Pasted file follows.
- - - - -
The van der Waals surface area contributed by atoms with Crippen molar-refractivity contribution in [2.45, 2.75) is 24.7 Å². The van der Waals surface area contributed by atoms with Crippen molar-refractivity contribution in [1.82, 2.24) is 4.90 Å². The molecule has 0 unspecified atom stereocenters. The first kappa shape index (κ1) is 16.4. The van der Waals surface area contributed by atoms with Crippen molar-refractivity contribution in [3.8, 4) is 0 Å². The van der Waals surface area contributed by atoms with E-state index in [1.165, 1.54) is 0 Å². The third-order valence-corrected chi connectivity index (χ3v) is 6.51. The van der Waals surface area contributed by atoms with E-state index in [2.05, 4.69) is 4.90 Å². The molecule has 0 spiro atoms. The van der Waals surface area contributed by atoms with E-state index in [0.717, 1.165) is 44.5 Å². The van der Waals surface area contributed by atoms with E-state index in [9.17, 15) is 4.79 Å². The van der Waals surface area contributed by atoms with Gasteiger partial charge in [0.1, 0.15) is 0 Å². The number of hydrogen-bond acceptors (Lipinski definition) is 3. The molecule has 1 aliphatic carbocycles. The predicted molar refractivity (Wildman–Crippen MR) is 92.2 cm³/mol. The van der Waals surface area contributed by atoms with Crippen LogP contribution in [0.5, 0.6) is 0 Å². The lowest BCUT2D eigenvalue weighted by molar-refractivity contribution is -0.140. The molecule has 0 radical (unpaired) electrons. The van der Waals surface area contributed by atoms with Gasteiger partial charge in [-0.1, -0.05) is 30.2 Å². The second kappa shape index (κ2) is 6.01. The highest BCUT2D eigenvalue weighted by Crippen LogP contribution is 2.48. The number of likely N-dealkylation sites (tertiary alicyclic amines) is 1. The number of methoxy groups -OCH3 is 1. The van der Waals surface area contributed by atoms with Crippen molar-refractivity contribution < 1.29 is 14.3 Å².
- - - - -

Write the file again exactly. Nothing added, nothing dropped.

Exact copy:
The van der Waals surface area contributed by atoms with Crippen molar-refractivity contribution in [2.45, 2.75) is 24.7 Å². The van der Waals surface area contributed by atoms with Crippen molar-refractivity contribution in [1.82, 2.24) is 4.90 Å². The molecule has 0 unspecified atom stereocenters. The first kappa shape index (κ1) is 16.4. The van der Waals surface area contributed by atoms with Crippen molar-refractivity contribution in [3.8, 4) is 0 Å². The van der Waals surface area contributed by atoms with E-state index in [1.165, 1.54) is 0 Å². The third-order valence-corrected chi connectivity index (χ3v) is 6.51. The van der Waals surface area contributed by atoms with E-state index in [2.05, 4.69) is 4.90 Å². The molecule has 0 spiro atoms. The van der Waals surface area contributed by atoms with E-state index in [0.717, 1.165) is 44.5 Å². The van der Waals surface area contributed by atoms with E-state index in [9.17, 15) is 4.79 Å². The van der Waals surface area contributed by atoms with Gasteiger partial charge in [0.1, 0.15) is 0 Å². The number of hydrogen-bond acceptors (Lipinski definition) is 3. The molecule has 1 aliphatic carbocycles. The predicted molar refractivity (Wildman–Crippen MR) is 92.2 cm³/mol. The van der Waals surface area contributed by atoms with Crippen LogP contribution in [0.5, 0.6) is 0 Å². The lowest BCUT2D eigenvalue weighted by molar-refractivity contribution is -0.140. The molecule has 0 radical (unpaired) electrons. The van der Waals surface area contributed by atoms with Gasteiger partial charge in [-0.1, -0.05) is 30.2 Å². The second kappa shape index (κ2) is 6.01. The highest BCUT2D eigenvalue weighted by Crippen LogP contribution is 2.48. The number of likely N-dealkylation sites (tertiary alicyclic amines) is 1. The number of methoxy groups -OCH3 is 1. The van der Waals surface area contributed by atoms with Crippen molar-refractivity contribution < 1.29 is 14.3 Å².